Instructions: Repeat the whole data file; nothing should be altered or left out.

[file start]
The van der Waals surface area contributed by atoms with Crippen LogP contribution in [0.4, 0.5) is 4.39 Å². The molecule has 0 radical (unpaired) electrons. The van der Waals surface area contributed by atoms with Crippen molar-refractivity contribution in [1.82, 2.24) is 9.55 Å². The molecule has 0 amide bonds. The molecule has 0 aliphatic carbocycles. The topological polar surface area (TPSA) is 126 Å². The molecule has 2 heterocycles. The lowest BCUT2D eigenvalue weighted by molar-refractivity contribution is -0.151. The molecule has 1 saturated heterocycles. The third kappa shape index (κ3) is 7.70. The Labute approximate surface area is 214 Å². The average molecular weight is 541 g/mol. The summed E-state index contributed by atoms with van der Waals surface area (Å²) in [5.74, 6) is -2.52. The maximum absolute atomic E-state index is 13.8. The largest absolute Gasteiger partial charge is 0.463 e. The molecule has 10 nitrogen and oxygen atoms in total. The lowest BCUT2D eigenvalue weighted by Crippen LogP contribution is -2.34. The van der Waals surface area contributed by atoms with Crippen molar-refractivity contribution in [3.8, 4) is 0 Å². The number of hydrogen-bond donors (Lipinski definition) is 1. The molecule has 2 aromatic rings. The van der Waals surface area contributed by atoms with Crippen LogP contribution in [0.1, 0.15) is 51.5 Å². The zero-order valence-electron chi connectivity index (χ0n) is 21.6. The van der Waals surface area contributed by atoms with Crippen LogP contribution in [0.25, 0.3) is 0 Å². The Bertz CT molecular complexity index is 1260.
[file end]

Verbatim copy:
The van der Waals surface area contributed by atoms with Crippen LogP contribution in [0.4, 0.5) is 4.39 Å². The molecule has 0 radical (unpaired) electrons. The van der Waals surface area contributed by atoms with Crippen molar-refractivity contribution in [1.82, 2.24) is 9.55 Å². The molecule has 0 amide bonds. The molecule has 0 aliphatic carbocycles. The topological polar surface area (TPSA) is 126 Å². The molecule has 2 heterocycles. The lowest BCUT2D eigenvalue weighted by molar-refractivity contribution is -0.151. The molecule has 1 saturated heterocycles. The third kappa shape index (κ3) is 7.70. The Labute approximate surface area is 214 Å². The average molecular weight is 541 g/mol. The summed E-state index contributed by atoms with van der Waals surface area (Å²) in [5.74, 6) is -2.52. The maximum absolute atomic E-state index is 13.8. The largest absolute Gasteiger partial charge is 0.463 e. The molecule has 10 nitrogen and oxygen atoms in total. The lowest BCUT2D eigenvalue weighted by Crippen LogP contribution is -2.34. The van der Waals surface area contributed by atoms with Crippen molar-refractivity contribution in [3.8, 4) is 0 Å². The number of hydrogen-bond donors (Lipinski definition) is 1. The molecule has 2 aromatic rings. The van der Waals surface area contributed by atoms with Crippen LogP contribution in [0.1, 0.15) is 51.5 Å². The zero-order valence-electron chi connectivity index (χ0n) is 21.6. The van der Waals surface area contributed by atoms with Crippen LogP contribution in [0.25, 0.3) is 0 Å². The Bertz CT molecular complexity index is 1260.